Sustainability Blog

Coal Coalition Cop-out at COP26

By Apurva Gosalia - Nov 19, 2021

China, India, the U.S. and Japan are home to 40% of the global population but to 80% of the world’s coal-fired electricity generation, and yet they still did not join the COP26 pledge to reduce reliance on this controversial fossil fuel to power their economies. Although this ratio is alarming, it is not yet a true Pareto distribution.

Distribution Deal

In 1896, Italian economist Vilfredo Pareto noticed that 80% of his country’s land was owned by 20% of its population. When he looked at the land ownership distribution in other countries, he noticed the same thing.

Since Pareto made his observation, others have noticed the 80/20 distribution applies in other areas, too: 80% of global wealth in the hands of 20% of the world’s population; 80% of software bugs are caused by 20% of program modules; students learn 80% of the required learning with 20% of the effort; 20% of retail products account for 80% of profits, and those products are bought by 20% of the customers; and 80% of video rental stores’ profit in the late 1980s came from 20% of the titles. The list goes on.

The 80/20 distribution applies to the two major crises affecting us today, and will continue to do so in the future – 20% of people with COVID-19 are responsible for 80% of local infections, and on a country basis, the top 20 emitters of carbon dioxide are responsible for around 80% of total global emissions.

The Pareto distribution not only describes the relationships between outcomes (the 80%) and the causes (the 20%), but also gives us a handy tool to focus efforts where they have the greatest overall impact. Returning to the distribution of emissions, by applying the Pareto principle, lawmakers can target and streamline policy to reduce emissions if they look at those who emit the most.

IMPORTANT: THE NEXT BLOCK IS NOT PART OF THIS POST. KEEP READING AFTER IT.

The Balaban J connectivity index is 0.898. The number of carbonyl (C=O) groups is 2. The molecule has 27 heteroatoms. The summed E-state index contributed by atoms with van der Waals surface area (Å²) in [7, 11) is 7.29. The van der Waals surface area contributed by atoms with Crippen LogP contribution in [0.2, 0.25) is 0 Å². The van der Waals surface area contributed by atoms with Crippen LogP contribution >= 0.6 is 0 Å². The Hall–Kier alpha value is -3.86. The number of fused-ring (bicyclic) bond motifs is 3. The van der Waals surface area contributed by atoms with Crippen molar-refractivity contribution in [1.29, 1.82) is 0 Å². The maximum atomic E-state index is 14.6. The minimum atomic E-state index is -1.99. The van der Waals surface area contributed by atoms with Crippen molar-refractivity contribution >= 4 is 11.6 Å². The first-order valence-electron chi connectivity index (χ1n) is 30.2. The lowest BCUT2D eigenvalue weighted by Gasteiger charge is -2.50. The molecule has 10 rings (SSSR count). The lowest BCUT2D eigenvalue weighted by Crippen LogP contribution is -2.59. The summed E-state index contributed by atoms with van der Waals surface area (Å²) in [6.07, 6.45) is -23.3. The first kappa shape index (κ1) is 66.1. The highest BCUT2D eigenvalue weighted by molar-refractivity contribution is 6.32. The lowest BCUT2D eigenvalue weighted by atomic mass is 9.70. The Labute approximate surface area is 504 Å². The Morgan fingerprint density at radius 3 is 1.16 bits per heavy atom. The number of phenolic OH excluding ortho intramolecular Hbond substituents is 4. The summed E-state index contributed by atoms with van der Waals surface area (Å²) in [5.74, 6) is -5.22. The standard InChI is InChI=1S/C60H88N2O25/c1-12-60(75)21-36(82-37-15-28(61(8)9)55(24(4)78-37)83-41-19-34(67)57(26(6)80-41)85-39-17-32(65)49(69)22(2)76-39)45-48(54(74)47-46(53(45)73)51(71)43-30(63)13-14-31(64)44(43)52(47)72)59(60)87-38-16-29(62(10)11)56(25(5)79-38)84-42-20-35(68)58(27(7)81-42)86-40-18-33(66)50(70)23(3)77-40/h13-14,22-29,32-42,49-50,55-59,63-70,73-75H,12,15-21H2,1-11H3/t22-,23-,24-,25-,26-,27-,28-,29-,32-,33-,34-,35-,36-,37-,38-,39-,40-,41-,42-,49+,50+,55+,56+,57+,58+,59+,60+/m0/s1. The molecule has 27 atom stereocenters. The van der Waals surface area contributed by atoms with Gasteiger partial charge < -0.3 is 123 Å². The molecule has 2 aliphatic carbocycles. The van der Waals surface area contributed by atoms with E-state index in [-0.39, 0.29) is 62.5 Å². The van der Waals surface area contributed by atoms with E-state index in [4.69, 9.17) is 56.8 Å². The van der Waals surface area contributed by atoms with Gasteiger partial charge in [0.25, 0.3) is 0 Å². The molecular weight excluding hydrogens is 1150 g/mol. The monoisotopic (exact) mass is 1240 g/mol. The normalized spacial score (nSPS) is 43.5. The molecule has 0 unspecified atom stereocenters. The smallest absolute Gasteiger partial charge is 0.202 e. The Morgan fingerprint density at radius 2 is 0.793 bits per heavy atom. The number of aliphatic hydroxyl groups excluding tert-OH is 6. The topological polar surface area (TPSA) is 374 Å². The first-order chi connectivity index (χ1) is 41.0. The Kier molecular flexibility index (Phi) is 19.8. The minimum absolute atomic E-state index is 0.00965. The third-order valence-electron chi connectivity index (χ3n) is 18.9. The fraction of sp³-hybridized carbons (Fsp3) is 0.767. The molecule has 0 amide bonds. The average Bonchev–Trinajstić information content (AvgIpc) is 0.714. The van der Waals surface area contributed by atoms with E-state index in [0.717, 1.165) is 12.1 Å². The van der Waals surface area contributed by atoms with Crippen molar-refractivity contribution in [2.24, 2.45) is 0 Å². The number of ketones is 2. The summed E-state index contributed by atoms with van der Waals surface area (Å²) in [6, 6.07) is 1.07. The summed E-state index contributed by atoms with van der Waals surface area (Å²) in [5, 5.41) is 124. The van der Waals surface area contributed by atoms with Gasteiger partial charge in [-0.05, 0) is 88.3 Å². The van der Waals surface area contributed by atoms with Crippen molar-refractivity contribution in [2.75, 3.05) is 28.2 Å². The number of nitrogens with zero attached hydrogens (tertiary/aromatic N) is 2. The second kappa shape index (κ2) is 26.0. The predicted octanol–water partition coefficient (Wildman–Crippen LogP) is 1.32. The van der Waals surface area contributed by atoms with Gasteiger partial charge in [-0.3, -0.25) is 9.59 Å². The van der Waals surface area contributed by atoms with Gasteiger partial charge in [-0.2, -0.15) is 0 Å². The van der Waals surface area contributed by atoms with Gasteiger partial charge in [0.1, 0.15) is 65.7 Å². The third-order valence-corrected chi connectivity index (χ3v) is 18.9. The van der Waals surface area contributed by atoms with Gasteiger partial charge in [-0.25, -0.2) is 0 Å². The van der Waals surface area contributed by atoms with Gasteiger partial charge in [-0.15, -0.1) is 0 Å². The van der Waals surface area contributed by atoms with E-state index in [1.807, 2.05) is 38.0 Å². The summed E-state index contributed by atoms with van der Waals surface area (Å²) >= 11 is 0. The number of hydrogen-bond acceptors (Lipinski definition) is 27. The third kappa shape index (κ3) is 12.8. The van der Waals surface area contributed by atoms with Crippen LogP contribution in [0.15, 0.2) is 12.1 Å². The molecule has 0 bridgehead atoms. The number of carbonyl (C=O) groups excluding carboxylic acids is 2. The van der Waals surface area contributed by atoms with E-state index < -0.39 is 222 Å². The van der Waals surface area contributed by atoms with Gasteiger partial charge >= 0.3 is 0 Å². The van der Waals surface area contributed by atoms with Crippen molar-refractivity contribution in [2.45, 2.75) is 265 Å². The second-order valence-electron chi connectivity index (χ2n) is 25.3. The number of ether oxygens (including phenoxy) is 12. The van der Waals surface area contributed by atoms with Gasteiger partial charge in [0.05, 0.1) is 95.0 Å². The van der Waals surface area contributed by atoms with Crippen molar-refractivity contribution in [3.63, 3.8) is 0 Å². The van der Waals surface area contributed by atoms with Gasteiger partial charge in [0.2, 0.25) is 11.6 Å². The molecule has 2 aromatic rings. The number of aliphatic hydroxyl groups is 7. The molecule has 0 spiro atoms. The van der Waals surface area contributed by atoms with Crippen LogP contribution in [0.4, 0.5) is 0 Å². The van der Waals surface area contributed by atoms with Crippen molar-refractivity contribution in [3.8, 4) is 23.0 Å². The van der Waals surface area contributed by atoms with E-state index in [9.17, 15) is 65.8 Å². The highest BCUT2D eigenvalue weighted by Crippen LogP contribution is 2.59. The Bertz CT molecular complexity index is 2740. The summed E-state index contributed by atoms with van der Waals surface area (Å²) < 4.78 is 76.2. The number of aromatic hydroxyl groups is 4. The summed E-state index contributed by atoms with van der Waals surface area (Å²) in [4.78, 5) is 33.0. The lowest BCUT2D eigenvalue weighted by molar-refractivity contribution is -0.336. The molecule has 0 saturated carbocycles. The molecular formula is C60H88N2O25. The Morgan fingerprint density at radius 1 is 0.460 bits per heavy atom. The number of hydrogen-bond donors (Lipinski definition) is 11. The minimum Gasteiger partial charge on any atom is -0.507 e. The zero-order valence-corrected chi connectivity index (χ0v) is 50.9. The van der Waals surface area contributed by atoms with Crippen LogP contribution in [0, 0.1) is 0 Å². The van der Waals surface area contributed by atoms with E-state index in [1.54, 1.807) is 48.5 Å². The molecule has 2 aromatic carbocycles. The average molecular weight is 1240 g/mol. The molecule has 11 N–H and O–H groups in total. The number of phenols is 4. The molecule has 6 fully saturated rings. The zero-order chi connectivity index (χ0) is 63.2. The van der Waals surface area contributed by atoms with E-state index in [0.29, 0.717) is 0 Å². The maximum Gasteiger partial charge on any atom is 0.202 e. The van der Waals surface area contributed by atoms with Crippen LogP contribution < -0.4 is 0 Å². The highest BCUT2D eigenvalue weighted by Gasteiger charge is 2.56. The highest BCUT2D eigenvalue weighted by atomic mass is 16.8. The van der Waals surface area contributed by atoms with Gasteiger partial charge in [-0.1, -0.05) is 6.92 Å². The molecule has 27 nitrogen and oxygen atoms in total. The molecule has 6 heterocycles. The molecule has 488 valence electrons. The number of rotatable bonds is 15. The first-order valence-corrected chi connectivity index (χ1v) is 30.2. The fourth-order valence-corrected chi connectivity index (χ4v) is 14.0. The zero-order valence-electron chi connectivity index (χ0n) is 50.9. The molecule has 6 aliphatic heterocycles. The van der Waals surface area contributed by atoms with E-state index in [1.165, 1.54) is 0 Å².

Fossil Fuels in the Firing Line

Although China, India, the U.S. and Japan baulked at the coal pledge, the summit ended on Nov. 13, 2021, with the 197 participating countries agreeing to a new deal called the Glasgow Climate Pact. The pact aims at staving off dangerous climate change and explicitly mentions coal, which is the single biggest contributor to climate change.

Previous COP agreements have not mentioned coal, oil or gas, or even fossil fuels in general, as a driver of climate change. This made the new pact the first ever climate deal to explicitly plan reductions on unabated coal power.

Climate Action Tracker summarized the results at COP26 as follows: the global temperature will rise by 2.7 degrees Celsius by the end of the century with current policies; by 2.4 C if only the pledges for 2030 are implemented; by 2.1 C if the long-term targets are also achieved; and by 1.8 C if all the announced targets are fully achieved.

Rather than make agreements and pledges that include every single nation, from the likes of Russia to a Micronesian island state, would it have been better to concentrate the focus of change on just the 20%?

Anyway, more than 140 countries at COP26 pledged to reach net-zero emissions. This group of countries includes 90% of global GDP, which is a much better ratio and hopefully enough to Paretoour way out of the climate crisis.


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